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6 Steps Companies Can Take to Avoid a Drinking Water Lead Fiasco

May 5, 2016

Even now, a year after the Flint Michigan drinking water lead fiasco hit the press, it’s still being covered on a daily basis by almost every national news outlet.  And, each day, the story grows more scandalous and worrisome.  As public awareness increases, so do the number of calls I receive from clients asking what they should to be sure their employees or tenants (or those of their franchisees) are not being exposed to dangerous levels of lead.  Understandably, nobody wants to be behind the curve on this one.  But the answer is not as simple as just collecting a few water samples and comparing them to standards.  The regulation of lead in drinking water is unusual and complicated.  Here are 6 steps companies can take to avoid a drinking water lead fiasco, like the one in Flint, Michigan.
 
Six considerations before testing your water for lead;
 
1. Where Appropriate, Get a Lawyer Involved in the Beginning
Using a lawyer will help you navigate the complex regulatory scheme covering lead in drinking water (see below), so that you get the right advice on what sampling and reporting is required.  It can also protect much of your investigation from later discovery, because communications that your lawyer has with you and/or your consultant may be protected from later disclosure (and resultant misuse).  Additionally, your lawyer can help you determine who you might get to pay for sampling and any corrective work (see below).
 
2. Carefully Decide Why You are Testing
Do you need to satisfy an obligation to test?  Do you need to find and correct your “worst-case” scenario?  Or do you need to avoid creating such a potentially misleading set of high sample results, and instead need to get a representative snapshot of exposure to lead?  Do you need to be ready in case your employees or tenants bring claims against you?  Do you need to know what concentrations are coming from your water supplier’s distribution lines, or from your own pipes, drinking fountains, and fixtures?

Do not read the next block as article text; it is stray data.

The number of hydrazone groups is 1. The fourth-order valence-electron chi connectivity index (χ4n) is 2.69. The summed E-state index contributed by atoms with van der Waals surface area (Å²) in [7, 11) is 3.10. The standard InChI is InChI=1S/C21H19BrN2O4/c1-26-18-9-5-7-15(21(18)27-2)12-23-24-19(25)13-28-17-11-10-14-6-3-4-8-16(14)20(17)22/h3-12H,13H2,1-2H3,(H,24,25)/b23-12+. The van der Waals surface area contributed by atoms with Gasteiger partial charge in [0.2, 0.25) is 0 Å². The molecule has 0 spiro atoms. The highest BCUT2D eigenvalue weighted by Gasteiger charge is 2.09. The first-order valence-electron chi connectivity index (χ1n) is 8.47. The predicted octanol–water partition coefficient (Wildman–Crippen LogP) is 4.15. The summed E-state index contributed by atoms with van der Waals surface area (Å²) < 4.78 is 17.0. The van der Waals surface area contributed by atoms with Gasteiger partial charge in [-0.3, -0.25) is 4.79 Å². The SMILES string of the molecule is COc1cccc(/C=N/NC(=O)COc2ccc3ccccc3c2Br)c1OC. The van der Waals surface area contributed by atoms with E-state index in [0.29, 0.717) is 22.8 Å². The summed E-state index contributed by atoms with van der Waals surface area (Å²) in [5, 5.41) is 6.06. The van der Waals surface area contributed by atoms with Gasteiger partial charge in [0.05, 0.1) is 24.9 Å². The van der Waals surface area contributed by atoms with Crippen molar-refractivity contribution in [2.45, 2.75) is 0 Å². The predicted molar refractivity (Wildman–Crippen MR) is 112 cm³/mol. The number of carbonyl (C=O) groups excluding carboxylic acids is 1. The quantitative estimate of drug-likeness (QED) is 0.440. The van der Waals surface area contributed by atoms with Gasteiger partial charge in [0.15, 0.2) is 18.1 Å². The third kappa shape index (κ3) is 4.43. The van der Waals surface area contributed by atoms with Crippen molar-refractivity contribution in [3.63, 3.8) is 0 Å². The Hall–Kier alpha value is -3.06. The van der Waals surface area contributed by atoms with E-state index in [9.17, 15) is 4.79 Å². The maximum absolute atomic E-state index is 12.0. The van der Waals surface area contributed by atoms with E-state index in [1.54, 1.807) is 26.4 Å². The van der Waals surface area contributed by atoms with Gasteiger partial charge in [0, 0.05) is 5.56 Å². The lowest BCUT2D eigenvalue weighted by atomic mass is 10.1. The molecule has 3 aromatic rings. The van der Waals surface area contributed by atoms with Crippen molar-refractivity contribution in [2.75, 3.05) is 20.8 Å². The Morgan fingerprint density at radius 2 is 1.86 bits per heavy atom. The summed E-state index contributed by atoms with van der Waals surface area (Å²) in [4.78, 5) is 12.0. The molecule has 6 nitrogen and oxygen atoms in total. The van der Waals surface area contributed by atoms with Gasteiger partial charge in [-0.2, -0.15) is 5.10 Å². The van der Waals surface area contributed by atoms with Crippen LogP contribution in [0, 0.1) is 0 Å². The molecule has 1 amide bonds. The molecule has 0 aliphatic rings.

3. Carefully Determine What Your Testing Protocol Will Be
Why you are testing directly dictates how you are testing.  You might need a “first flow” sample, to tell you whether your fixtures are leaching lead, and to provide you with a “worst-case” sample.  Or, you may need to sample after flushing the system, to tell you what may be leaching from your pipes or the incoming distribution line.  Perhaps you should only sample the fixtures that are, or will be, most often used for drinking and meals?  If your own employees or franchisees collect the samples, can you be sure the results be reliable and credible?  Your testing protocol has a significant effect on what the resultant data mean, and how you will respond to indications of problems.
 
4. Carefully Identify Your Options for Correcting Problems
What most people are surprised to learn is that the system of regulating lead in drinking water isn’t designed to precisely identify and correct each unsafe source of lead exposure.  Instead, water suppliers are often only required to sample a subset of their users’ taps – the rest go unsampled.  Generally speaking, if 90% of the subset exceed a specified action level, then the supplier needs to take action by reducing the corrosiveness of its water in order to reduce the amount of lead leaching from its distribution lines or the users’ lines and fixtures (the source may remain unidentified).  If this doesn’t solve the problem, then the supplier may also have to institute education efforts, like teaching people to run their taps long enough to flush out lead.  If you have high lead at your taps, you may be able to get your provider to take sufficient remedial measures, without you having to do so.  As you can see, there are a myriad of possible causes of high lead concentrations, and a myriad of ways to deal with it.
 
5. Determine Ahead of Time Who You Will Disclose the Results to, and When
If you determine that users may have been exposed to dangerous levels of lead, what are you going to tell them?  What are you going to tell regulators?  When?  Should you tell your supplier, so that it can implement its own response plan?  As noted above, sample results can easily be misinterpreted, if their purpose and protocol are misunderstood.  You will need to be very careful before you release data, to be sure they are valid and are being accurately interpreted, e.g., being recognized as a representative sample, or as an unlikely worst-case sample, and as demonstrating that lead is coming from your facility or coming from your supplier’s lines.  And, regardless of the cause, you may want to simultaneously announce that you are providing a temporary and/or permanent alternative water supply.
 
6. Figure Out Who Else You Might Get to Pay for Testing and Corrective Action
Many insurance policies have exclusions, but the devil is in the details as to what costs a policy will cover.  Sampling costs, business interruption, remediation costs, loss of good will, and other costs may be available under your policies.  Additionally, you may have claims against your builder of contractors.  Depending on what the source of the lead is and on what your policies and contracts state, you might find an avenue of recovery.
 
For more information, please contact Paul M. Schmidt at pmschmidt@zarwin.com.
 

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